I initially thought that Hero was only marginally attracted to heroine and grew to care for her after they became intimate. The book takes it through heroine’s POV(point of view) more in the first 50% or so of the book. It did seem like Hero took pity on her due to her dating ineptness and agreed to be her FWB as a novelty. It became apparent around 70% of the book that Hero was much more emotionally invested in her that I thought. The knowledge of how much he really was into her was presented gradually, from his cuddling with her after the first time they had sex to his constant presence in her life soon after. But it wasn’t until after he dumped her that we begin to truly see how she mattered a lot to him.

      ----------------SPOILERS: Don’t read below if you don’t want to know the book’s details---------

The Betrayal:
Hero dumped heroine because she mattered too much to him.  He had successfully held women at bay emotionally since his first girlfriend died at age 18. He found his experience with romantic love so wrenching that he wanted nothing more to do with it. Plus he still cherished his first love and got her initial tattooed on his chest as a reminder. He didn’t do romance anymore.  He had sex with women or were only friends with them. Heroine knew about his commitment issues when she made her FWB offer to him and was explicit about not expecting any emotional commitments from him and only wanting a sexual education.  She expected for him to treat her sexually like he did the other women: have sex and leave. Instead, Hero treated her like a girlfriend. He stayed the night, cuddled with her, had meals with her, talked about personal and everyday matters, invited her over to visit his parents with him, and pretty much lived in her apartment during the 6 weeks since they first had sex.  She confronted him on it, when he dumped her right after the emotionally-laden sex he initiated.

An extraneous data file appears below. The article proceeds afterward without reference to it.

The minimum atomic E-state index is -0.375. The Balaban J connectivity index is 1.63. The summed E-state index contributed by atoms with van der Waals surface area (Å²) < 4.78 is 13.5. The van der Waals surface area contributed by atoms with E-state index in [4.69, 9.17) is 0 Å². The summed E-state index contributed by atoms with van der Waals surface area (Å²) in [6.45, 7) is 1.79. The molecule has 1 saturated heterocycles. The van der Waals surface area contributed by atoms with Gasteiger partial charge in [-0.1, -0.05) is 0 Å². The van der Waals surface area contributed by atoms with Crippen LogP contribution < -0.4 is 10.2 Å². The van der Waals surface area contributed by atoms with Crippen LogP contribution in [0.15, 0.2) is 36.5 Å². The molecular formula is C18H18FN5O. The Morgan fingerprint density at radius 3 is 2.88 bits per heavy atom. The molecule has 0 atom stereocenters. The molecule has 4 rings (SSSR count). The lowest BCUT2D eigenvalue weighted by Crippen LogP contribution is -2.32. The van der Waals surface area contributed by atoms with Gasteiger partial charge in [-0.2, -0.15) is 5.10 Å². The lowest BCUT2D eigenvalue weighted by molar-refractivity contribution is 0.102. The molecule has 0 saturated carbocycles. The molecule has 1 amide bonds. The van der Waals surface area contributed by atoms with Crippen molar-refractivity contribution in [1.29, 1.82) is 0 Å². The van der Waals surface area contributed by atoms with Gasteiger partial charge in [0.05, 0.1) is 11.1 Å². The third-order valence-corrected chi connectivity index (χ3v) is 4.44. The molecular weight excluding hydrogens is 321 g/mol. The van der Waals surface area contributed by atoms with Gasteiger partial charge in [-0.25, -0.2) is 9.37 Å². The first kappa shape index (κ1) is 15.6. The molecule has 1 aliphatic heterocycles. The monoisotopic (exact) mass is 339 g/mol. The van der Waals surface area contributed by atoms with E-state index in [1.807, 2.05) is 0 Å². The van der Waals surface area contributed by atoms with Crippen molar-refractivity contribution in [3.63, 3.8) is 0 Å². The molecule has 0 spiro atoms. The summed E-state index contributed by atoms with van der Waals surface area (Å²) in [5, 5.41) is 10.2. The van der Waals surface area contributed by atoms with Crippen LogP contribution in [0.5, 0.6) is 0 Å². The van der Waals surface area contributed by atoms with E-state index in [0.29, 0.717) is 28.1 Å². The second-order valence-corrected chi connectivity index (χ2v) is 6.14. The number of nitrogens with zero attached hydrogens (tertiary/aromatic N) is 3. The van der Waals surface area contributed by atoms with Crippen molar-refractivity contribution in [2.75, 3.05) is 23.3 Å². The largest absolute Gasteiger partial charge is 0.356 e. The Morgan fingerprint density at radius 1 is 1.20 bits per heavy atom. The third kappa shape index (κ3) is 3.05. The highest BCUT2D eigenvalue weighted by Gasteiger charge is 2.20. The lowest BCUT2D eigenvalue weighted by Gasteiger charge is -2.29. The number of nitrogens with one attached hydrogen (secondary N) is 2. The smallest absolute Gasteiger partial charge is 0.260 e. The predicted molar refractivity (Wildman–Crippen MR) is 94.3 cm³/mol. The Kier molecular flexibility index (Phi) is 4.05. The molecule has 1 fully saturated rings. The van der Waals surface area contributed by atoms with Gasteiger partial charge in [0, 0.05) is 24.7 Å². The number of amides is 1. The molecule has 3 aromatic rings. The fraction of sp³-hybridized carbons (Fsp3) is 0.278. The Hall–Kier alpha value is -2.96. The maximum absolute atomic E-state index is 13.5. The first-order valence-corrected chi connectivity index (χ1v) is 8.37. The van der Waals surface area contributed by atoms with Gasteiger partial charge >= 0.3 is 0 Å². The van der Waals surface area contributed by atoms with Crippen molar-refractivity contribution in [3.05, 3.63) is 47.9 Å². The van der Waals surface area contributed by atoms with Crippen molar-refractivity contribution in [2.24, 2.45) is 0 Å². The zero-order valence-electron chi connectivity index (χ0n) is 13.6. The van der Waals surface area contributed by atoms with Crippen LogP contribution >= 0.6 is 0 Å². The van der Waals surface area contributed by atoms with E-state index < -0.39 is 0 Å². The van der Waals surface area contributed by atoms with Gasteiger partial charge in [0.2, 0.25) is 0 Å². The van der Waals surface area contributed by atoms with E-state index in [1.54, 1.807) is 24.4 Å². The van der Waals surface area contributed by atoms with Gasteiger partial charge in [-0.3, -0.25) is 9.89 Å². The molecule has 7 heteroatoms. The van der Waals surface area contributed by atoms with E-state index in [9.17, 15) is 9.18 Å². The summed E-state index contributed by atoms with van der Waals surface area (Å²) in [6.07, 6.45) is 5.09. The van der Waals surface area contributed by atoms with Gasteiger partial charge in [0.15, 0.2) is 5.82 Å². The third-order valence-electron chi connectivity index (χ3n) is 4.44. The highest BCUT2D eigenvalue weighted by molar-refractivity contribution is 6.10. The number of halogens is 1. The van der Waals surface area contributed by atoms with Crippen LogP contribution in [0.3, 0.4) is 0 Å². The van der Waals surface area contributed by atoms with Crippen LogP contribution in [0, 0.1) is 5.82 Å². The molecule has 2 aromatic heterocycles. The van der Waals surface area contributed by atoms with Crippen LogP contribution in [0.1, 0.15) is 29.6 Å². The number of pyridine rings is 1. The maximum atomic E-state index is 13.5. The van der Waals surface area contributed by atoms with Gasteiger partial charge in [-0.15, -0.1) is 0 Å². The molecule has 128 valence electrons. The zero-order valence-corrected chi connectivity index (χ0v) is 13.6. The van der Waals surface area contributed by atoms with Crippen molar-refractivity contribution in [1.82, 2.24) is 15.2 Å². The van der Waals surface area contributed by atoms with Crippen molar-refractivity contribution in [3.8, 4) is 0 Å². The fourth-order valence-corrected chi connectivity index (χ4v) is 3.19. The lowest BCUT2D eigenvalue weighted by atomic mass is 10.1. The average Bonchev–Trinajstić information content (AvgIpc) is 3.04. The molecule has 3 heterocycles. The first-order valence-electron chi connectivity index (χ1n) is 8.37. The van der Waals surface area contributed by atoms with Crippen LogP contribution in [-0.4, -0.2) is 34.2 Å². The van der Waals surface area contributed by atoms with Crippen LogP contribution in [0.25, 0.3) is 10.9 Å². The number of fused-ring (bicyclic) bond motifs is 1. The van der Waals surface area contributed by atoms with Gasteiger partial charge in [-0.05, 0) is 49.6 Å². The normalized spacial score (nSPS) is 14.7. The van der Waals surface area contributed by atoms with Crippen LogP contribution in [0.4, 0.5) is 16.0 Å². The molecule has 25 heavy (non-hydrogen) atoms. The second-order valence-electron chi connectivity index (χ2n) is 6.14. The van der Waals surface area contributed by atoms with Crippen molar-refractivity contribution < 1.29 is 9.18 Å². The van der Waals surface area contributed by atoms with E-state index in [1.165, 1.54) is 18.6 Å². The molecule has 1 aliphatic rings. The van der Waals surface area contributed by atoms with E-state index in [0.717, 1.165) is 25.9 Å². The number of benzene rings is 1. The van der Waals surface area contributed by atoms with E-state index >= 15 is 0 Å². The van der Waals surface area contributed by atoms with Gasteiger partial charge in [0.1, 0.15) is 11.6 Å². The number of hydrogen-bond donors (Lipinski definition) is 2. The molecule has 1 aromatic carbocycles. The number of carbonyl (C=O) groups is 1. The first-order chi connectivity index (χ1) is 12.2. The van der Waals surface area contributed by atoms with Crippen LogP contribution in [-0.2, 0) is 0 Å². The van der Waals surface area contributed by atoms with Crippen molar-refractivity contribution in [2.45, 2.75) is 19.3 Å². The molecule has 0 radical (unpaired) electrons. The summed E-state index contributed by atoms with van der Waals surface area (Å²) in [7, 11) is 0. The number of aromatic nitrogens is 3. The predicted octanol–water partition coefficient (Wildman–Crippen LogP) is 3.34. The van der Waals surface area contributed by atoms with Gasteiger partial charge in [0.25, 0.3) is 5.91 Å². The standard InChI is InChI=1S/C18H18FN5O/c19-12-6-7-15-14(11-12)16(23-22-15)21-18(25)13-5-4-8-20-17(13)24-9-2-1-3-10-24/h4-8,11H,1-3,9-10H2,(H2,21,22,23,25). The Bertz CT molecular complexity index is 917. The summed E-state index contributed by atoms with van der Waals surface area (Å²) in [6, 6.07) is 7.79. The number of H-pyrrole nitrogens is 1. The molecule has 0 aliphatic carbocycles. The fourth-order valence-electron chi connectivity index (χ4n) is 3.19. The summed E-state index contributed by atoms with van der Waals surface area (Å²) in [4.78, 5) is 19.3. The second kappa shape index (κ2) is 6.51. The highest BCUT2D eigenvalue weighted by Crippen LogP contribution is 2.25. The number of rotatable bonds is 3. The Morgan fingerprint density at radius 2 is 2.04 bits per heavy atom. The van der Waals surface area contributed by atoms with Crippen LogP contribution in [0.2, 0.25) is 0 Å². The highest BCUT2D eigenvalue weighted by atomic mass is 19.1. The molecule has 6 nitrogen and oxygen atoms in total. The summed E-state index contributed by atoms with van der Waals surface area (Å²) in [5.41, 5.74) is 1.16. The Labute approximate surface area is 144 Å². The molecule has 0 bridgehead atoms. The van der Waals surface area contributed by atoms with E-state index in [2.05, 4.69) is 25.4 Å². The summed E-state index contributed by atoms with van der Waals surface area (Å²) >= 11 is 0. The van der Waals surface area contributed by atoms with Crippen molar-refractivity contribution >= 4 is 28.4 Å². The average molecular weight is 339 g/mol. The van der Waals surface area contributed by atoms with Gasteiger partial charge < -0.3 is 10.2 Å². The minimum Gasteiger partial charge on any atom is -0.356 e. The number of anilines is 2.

He dumped her because he was aware of how emotionally involved he was getting with her and he was scared. Instead of telling her the truth, he acted like a jerk and projected his own emotional fears on to her. He accused her “manipulating” their FWB arrangement into an unwanted romance. He threw back her “I love you” confession and her confronting him about his mixed signals about their relationship by telling her “I don’t love you. I can’t and I won’t and you knew that, so don’t stand there like a victim.” I applauded her for standing her ground through his blame game & setting her limits and acting on them right away.  

His Grovel: